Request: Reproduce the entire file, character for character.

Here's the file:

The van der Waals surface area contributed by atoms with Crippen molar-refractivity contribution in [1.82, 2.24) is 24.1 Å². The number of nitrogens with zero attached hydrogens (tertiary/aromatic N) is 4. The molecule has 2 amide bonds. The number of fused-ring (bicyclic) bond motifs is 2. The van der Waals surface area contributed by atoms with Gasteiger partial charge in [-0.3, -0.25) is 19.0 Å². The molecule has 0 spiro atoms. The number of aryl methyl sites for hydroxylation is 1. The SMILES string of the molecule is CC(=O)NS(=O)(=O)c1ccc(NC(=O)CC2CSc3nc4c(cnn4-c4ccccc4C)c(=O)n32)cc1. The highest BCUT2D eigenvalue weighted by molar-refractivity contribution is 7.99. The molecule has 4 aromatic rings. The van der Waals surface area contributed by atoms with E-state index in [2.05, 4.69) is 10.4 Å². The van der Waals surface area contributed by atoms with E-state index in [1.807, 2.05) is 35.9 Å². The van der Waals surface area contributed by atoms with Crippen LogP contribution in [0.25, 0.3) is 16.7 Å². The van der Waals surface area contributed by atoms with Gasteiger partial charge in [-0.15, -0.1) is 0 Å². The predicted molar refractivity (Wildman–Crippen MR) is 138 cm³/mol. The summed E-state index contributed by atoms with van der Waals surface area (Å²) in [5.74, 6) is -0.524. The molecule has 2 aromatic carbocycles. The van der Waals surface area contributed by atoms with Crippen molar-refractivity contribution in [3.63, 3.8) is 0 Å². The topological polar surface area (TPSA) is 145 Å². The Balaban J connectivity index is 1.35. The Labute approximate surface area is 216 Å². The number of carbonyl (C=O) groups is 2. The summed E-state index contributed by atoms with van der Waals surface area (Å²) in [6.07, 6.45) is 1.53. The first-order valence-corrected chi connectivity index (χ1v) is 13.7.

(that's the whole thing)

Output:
The van der Waals surface area contributed by atoms with Crippen molar-refractivity contribution in [1.82, 2.24) is 24.1 Å². The number of nitrogens with zero attached hydrogens (tertiary/aromatic N) is 4. The molecule has 2 amide bonds. The number of fused-ring (bicyclic) bond motifs is 2. The van der Waals surface area contributed by atoms with Gasteiger partial charge in [-0.3, -0.25) is 19.0 Å². The molecule has 0 spiro atoms. The number of aryl methyl sites for hydroxylation is 1. The SMILES string of the molecule is CC(=O)NS(=O)(=O)c1ccc(NC(=O)CC2CSc3nc4c(cnn4-c4ccccc4C)c(=O)n32)cc1. The highest BCUT2D eigenvalue weighted by molar-refractivity contribution is 7.99. The molecule has 4 aromatic rings. The van der Waals surface area contributed by atoms with E-state index in [2.05, 4.69) is 10.4 Å². The van der Waals surface area contributed by atoms with E-state index in [1.807, 2.05) is 35.9 Å². The van der Waals surface area contributed by atoms with Crippen LogP contribution in [0.25, 0.3) is 16.7 Å². The van der Waals surface area contributed by atoms with Gasteiger partial charge in [-0.15, -0.1) is 0 Å². The predicted molar refractivity (Wildman–Crippen MR) is 138 cm³/mol. The summed E-state index contributed by atoms with van der Waals surface area (Å²) in [5.74, 6) is -0.524. The molecule has 2 aromatic carbocycles. The van der Waals surface area contributed by atoms with Crippen molar-refractivity contribution in [3.63, 3.8) is 0 Å². The topological polar surface area (TPSA) is 145 Å². The Balaban J connectivity index is 1.35. The Labute approximate surface area is 216 Å². The number of carbonyl (C=O) groups is 2. The summed E-state index contributed by atoms with van der Waals surface area (Å²) in [6.07, 6.45) is 1.53. The first-order valence-corrected chi connectivity index (χ1v) is 13.7.